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Soldier and five militants killed in Kashmir, days after India cancels Pakistan talks

An Indian soldier and five suspected militants have died in fighting in Kashmir, the Indian army said Monday, just days after high-level talks with Pakistan were cancelled over tensions in the disputed territory.

Colonel Rajesh Kalia said two suspected rebels died Sunday, September 23 when the army detected a group trying to cross the de facto border dividing Kashmir into Indian and Pakistani sectors.

Three more suspected militants, and an Indian soldier, were killed Monday.

The incidents in northern Tangdhar area, near the heavily militarized Himalayan frontier dividing the nuclear-armed neighbors, could not be independently verified.

Last week India abruptly cancelled a meeting with Pakistan, just 24 hours after agreeing to the rare encounter on the sidelines of the United Nations General Assembly in New York.

High-level talks between India and Pakistan are rare and the meeting, between their foreign ministers, would have been the first for nearly three years.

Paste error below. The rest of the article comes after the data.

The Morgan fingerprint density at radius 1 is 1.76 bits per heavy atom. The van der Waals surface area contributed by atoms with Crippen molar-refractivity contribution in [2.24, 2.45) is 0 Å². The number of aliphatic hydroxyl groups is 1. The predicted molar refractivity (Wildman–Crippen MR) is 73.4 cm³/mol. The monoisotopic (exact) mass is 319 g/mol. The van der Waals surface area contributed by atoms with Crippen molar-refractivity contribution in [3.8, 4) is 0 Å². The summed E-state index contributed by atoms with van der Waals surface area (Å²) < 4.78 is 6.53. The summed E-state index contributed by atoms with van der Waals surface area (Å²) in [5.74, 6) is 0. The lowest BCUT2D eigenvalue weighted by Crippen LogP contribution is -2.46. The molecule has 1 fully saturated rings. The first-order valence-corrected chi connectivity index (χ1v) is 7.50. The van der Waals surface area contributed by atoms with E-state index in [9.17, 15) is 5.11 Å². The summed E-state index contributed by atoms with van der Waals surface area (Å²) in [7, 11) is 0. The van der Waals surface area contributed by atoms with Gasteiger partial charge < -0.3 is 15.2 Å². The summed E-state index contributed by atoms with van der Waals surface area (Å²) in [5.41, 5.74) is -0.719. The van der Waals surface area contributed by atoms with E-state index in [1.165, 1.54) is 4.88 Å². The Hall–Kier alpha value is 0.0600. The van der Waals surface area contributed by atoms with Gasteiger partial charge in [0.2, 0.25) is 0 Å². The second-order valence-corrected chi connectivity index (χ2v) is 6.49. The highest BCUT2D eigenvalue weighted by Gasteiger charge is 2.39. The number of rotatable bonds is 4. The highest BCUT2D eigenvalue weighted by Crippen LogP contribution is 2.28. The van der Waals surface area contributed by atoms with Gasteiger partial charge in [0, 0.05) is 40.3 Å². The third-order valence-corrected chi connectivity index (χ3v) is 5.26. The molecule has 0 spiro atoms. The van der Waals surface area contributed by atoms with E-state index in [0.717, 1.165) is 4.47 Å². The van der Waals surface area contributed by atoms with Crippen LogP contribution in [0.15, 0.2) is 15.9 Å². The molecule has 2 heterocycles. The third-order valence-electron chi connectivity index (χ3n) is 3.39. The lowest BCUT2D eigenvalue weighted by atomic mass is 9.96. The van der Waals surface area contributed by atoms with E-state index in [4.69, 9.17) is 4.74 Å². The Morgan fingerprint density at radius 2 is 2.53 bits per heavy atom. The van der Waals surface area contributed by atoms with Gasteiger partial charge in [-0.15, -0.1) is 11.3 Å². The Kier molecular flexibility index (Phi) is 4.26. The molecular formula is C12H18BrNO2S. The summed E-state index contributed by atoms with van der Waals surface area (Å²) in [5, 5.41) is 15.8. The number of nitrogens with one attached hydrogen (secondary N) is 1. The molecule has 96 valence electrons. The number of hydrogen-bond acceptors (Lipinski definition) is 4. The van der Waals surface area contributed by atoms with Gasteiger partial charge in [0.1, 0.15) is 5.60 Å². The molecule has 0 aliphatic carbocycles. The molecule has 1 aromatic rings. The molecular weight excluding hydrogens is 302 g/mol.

India said it cancelled the talks after the “brutal killings of our security personnel by Pakistan-based entities.”

Last week three police officers were abducted and killed by militants in Kashmir, and a border guard was also murdered in the divided region.

India also objected to the release of Pakistani postage stamps in July “glorifying a terrorist and terrorism,” saying it revealed their “evil agenda.”

Among the commemorative stamps was one of Burhan Wani, a charismatic Kashmiri militant commander killed by Indian troops in July 2016.

His death sparked a wave of violent protests in the part of Kashmir administered by India.

Pakistan Prime Minister Imran Khan called it an “arrogant and negative response” to his calls for the resumption of peace talks.

India’s Foreign Minister Sushma Swaraj said Khan had written to Prime Minister Narendra Modi last week about a “readiness to discuss terrorism” but had shown his “true face.”

India has around 500,000 soldiers deployed in Kashmir, which has been divided between nuclear-armed neighbours India and Pakistan since the end of British colonial rule in 1947. They have fought three wars over the disputed territory.

In May, the Indian army declared a halt to offensive military operations for Ramadan, the first of its kind in the region for nearly two decades.

Many civilians in Indian Kashmir – India’s only Muslim-majority state – support rebels who have been fighting since 1989 for decades for independence or for a merger with Pakistan. Tens of thousands of people, mostly civilians, have died.

India accuses Pakistan of fuelling the insurgency and arming rebels, but Islamabad says it only gives diplomatic and moral support to Kashmiris’ right to self-determination.

Kashmir looks for peace as ceasefire violations increase on the India-Pakistan border

With reporting from AFP

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